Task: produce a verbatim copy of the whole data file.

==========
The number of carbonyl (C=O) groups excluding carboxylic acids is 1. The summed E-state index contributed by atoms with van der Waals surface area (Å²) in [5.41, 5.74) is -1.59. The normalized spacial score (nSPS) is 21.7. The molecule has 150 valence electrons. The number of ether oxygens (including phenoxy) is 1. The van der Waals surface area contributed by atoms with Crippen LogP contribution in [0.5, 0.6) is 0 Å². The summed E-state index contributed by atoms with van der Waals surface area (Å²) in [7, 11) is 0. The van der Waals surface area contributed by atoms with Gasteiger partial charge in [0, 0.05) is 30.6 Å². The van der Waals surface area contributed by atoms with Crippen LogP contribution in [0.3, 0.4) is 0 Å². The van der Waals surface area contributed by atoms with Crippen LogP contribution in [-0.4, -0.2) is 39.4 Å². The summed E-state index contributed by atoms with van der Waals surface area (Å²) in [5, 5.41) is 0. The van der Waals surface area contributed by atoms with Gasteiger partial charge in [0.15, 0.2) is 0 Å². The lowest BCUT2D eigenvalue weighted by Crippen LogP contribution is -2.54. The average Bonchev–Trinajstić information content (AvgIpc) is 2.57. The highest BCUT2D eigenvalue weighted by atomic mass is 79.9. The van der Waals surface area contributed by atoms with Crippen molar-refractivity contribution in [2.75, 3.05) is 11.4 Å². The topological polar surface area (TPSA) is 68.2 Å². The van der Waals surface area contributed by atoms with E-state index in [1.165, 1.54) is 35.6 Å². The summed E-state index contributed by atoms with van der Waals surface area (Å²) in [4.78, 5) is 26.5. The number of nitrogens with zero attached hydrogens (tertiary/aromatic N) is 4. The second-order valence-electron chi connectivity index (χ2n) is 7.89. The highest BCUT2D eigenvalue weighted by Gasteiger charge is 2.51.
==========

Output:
The number of carbonyl (C=O) groups excluding carboxylic acids is 1. The summed E-state index contributed by atoms with van der Waals surface area (Å²) in [5.41, 5.74) is -1.59. The normalized spacial score (nSPS) is 21.7. The molecule has 150 valence electrons. The number of ether oxygens (including phenoxy) is 1. The van der Waals surface area contributed by atoms with Crippen LogP contribution in [0.5, 0.6) is 0 Å². The summed E-state index contributed by atoms with van der Waals surface area (Å²) in [7, 11) is 0. The van der Waals surface area contributed by atoms with Gasteiger partial charge in [0, 0.05) is 30.6 Å². The van der Waals surface area contributed by atoms with Crippen LogP contribution in [0.3, 0.4) is 0 Å². The van der Waals surface area contributed by atoms with Crippen LogP contribution in [-0.4, -0.2) is 39.4 Å². The summed E-state index contributed by atoms with van der Waals surface area (Å²) in [5, 5.41) is 0. The van der Waals surface area contributed by atoms with Gasteiger partial charge in [0.15, 0.2) is 0 Å². The lowest BCUT2D eigenvalue weighted by Crippen LogP contribution is -2.54. The average Bonchev–Trinajstić information content (AvgIpc) is 2.57. The highest BCUT2D eigenvalue weighted by atomic mass is 79.9. The van der Waals surface area contributed by atoms with Crippen molar-refractivity contribution in [2.75, 3.05) is 11.4 Å². The topological polar surface area (TPSA) is 68.2 Å². The van der Waals surface area contributed by atoms with E-state index in [1.165, 1.54) is 35.6 Å². The summed E-state index contributed by atoms with van der Waals surface area (Å²) in [4.78, 5) is 26.5. The number of nitrogens with zero attached hydrogens (tertiary/aromatic N) is 4. The second-order valence-electron chi connectivity index (χ2n) is 7.89. The highest BCUT2D eigenvalue weighted by Gasteiger charge is 2.51.